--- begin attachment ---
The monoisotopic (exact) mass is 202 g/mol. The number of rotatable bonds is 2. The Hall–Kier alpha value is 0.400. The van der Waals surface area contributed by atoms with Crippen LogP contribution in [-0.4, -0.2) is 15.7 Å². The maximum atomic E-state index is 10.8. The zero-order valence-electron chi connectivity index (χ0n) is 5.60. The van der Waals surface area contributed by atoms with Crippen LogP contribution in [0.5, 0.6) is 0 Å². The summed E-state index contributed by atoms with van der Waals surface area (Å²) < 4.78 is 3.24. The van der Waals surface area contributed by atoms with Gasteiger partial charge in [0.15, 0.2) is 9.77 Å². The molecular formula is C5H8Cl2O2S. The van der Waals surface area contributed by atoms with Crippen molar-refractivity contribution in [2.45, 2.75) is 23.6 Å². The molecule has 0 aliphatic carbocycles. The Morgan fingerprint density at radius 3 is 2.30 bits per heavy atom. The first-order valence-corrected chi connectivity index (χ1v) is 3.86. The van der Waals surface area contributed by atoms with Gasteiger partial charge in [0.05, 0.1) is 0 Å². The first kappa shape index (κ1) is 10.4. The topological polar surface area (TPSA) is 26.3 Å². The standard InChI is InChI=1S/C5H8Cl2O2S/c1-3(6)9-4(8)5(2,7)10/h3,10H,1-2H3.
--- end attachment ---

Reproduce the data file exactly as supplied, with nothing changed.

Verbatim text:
The monoisotopic (exact) mass is 202 g/mol. The number of rotatable bonds is 2. The Hall–Kier alpha value is 0.400. The van der Waals surface area contributed by atoms with Crippen LogP contribution in [-0.4, -0.2) is 15.7 Å². The maximum atomic E-state index is 10.8. The zero-order valence-electron chi connectivity index (χ0n) is 5.60. The van der Waals surface area contributed by atoms with Crippen LogP contribution in [0.5, 0.6) is 0 Å². The summed E-state index contributed by atoms with van der Waals surface area (Å²) < 4.78 is 3.24. The van der Waals surface area contributed by atoms with Gasteiger partial charge in [0.15, 0.2) is 9.77 Å². The molecular formula is C5H8Cl2O2S. The van der Waals surface area contributed by atoms with Crippen molar-refractivity contribution in [2.45, 2.75) is 23.6 Å². The molecule has 0 aliphatic carbocycles. The Morgan fingerprint density at radius 3 is 2.30 bits per heavy atom. The first-order valence-corrected chi connectivity index (χ1v) is 3.86. The van der Waals surface area contributed by atoms with Gasteiger partial charge in [0.05, 0.1) is 0 Å². The first kappa shape index (κ1) is 10.4. The topological polar surface area (TPSA) is 26.3 Å². The standard InChI is InChI=1S/C5H8Cl2O2S/c1-3(6)9-4(8)5(2,7)10/h3,10H,1-2H3.